December 1, 2022
Chinese Internet giant Baidu has signaled its intent to establish the world’s largest fully driverless ride-hailing service area in 2023.
The plan was revealed amid a series of announcements at Apollo Day, an event held to celebrate the progress of Baidu’s autonomous tech over the past year.
In August, the company’s Apollo Go ride-hailing platform received permits to operate China’s first fully driverless robotaxi services in Wuhan and Chongqing. And in November it moved a step closer to doing so in the capital city of Beijing when it was allowed to run a test service without a safety monitor in the front seats.
Now, Baidu is looking to expand further and build on the momentum that has seen it emerge as the world’s largest robotaxi service provider, with 1.4 million rides completed by the end of September this year.
In the third quarter of this year alone, Apollo Go, which currently operates in more than 10 cities across China, carried out more than 474,000 rides, a rise of 311% year on year. This is scaling at a rate that companies in the U.S., such as Waymo and Cruise, have been unable to emulate – despite their tangible progress in 2022.
Baidu’s data shows that in tier-one cities such as Beijing and Shanghai, each of its robotaxis can provide around 15 rides a day – broadly the same as conventional online ride-hailing services – which has given rise to optimism that it can extend its services dramatically over the next 12 months, although it did not publicly disclose specific areas or cities it was targeting.
“Backed by its solid AI technology, Baidu Apollo has created a safe, intelligent and efficient autonomous driving technology system, bringing robotaxi services from designated zones to open roads at scale,” said Jingkai Chen, Baidu’s autonomous driving technology expert.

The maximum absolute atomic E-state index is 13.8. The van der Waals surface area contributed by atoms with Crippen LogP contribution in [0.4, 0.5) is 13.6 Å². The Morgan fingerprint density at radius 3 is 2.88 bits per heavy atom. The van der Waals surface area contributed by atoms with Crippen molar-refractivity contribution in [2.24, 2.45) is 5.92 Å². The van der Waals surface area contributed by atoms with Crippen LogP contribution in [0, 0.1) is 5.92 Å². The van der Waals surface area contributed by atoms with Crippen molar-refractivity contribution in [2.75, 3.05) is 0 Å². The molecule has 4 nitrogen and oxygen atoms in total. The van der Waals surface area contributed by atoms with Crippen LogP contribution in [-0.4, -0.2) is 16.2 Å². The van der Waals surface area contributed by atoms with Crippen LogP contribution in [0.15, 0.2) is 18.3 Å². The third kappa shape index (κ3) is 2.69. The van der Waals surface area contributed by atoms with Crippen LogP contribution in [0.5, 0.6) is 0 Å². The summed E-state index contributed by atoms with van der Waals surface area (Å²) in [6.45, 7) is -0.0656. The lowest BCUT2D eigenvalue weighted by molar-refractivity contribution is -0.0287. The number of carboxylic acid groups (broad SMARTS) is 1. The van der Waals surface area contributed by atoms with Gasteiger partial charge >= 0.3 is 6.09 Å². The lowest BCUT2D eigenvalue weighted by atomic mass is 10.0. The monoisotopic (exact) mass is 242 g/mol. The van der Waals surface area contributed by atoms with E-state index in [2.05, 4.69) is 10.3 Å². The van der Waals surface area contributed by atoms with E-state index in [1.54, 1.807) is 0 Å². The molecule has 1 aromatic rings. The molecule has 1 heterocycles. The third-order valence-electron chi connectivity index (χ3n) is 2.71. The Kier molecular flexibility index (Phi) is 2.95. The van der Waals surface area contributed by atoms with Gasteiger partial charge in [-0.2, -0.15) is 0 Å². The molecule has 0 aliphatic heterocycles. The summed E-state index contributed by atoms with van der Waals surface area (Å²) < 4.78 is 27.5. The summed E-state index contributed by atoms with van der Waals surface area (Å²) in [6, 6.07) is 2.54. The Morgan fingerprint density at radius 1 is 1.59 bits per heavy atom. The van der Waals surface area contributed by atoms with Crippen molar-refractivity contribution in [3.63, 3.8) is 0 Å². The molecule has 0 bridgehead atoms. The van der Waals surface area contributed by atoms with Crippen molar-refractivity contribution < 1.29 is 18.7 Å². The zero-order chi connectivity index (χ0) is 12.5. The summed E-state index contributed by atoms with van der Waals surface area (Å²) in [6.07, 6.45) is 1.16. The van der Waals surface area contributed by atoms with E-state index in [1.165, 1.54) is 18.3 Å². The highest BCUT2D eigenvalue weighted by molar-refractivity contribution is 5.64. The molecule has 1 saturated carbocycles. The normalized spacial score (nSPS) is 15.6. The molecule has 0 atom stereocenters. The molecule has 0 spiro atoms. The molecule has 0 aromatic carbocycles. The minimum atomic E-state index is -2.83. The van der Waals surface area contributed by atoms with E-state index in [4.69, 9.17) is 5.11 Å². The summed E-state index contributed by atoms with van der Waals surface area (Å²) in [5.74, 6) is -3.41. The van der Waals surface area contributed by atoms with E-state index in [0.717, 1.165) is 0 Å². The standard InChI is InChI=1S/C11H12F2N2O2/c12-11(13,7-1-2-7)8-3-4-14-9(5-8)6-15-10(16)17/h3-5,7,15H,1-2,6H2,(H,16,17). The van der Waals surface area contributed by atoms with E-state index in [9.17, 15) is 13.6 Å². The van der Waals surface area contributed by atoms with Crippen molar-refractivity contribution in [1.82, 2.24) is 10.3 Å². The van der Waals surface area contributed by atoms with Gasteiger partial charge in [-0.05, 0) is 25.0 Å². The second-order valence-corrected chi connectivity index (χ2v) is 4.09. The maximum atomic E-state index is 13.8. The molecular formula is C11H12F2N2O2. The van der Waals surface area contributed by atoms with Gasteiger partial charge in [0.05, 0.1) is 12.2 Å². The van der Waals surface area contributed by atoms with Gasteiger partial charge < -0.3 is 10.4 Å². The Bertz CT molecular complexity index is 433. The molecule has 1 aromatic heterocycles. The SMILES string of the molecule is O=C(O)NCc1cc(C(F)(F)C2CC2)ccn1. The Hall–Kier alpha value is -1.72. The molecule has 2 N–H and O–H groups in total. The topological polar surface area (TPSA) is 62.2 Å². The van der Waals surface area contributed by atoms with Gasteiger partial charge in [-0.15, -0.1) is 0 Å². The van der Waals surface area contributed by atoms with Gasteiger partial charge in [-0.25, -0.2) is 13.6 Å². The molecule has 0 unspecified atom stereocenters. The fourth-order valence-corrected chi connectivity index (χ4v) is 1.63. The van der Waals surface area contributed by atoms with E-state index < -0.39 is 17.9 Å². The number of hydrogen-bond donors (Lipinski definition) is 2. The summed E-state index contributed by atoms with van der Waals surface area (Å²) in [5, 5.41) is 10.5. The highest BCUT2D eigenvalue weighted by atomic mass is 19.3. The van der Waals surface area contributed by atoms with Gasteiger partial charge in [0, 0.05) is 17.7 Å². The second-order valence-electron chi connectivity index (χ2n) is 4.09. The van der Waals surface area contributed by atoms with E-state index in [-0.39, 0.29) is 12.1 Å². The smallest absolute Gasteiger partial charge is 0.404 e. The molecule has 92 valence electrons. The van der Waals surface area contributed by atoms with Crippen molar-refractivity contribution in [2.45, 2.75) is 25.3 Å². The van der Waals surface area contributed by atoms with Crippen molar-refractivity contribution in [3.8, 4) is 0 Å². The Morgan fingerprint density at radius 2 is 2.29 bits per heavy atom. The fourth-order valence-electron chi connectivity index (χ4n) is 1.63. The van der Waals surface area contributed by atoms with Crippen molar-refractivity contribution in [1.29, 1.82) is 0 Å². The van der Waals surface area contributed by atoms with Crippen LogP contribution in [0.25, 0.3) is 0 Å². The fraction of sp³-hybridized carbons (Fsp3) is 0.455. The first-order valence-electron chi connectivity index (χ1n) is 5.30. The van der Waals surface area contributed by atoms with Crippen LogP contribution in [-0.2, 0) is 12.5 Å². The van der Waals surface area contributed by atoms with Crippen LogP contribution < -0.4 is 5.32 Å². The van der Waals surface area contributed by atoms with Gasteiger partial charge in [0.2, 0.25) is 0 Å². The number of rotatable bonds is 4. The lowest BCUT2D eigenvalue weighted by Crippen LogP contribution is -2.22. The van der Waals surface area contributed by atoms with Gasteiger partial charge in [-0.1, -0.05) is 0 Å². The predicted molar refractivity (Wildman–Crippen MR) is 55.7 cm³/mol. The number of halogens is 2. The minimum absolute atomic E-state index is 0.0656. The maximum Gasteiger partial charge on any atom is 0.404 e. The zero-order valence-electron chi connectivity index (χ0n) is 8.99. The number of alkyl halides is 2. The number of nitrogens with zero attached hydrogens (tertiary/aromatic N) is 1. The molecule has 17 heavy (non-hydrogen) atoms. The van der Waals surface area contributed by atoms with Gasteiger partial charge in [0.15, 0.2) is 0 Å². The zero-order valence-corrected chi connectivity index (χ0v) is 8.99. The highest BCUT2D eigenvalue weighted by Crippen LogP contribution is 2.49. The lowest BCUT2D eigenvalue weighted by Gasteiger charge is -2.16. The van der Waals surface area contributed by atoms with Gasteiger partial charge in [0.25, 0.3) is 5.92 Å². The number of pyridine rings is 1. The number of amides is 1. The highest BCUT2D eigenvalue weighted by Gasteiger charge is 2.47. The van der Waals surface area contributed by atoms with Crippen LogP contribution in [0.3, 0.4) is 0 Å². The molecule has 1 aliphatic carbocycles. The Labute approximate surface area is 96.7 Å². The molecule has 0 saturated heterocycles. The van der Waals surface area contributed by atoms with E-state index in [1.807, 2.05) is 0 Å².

With the lead time to deploy self-driving tech in a new city now claimed to be only 20 days, the opportunity for rapid expansion is clear.
Apollo Day also saw the company talk about some of the technologies it has been working on to facilitate the accelerated roll-out.
Among these was what Baidu claims is the industry’s first big AI model for autonomous driving to help address so-called “edge cases” – when something unexpected happens that the software of an autonomous vehicle (AV) is unable to deal with. According to Baidu, its WenXin Big pre-trained visual language model allows an AV to recognize thousands of potential “surprise” objects, such as an emergency vehicle on a callout or even a plastic bag flying in the wind.
This AI model is complemented by Baidu’s high-definition autonomous mapping system, which has now accumulated more than 7.5 million miles of road networks and data. Baidu has also made major progress with regard to production of the maps, with the process now said to be 96% automated.
And there was an update on its second-generation Kunlun AI chip, which has completed adaptation for autonomous driving and is likely to be integrated with the Apollo RT6 robotaxi – which has a detachable steering wheel – that was revealed in July.
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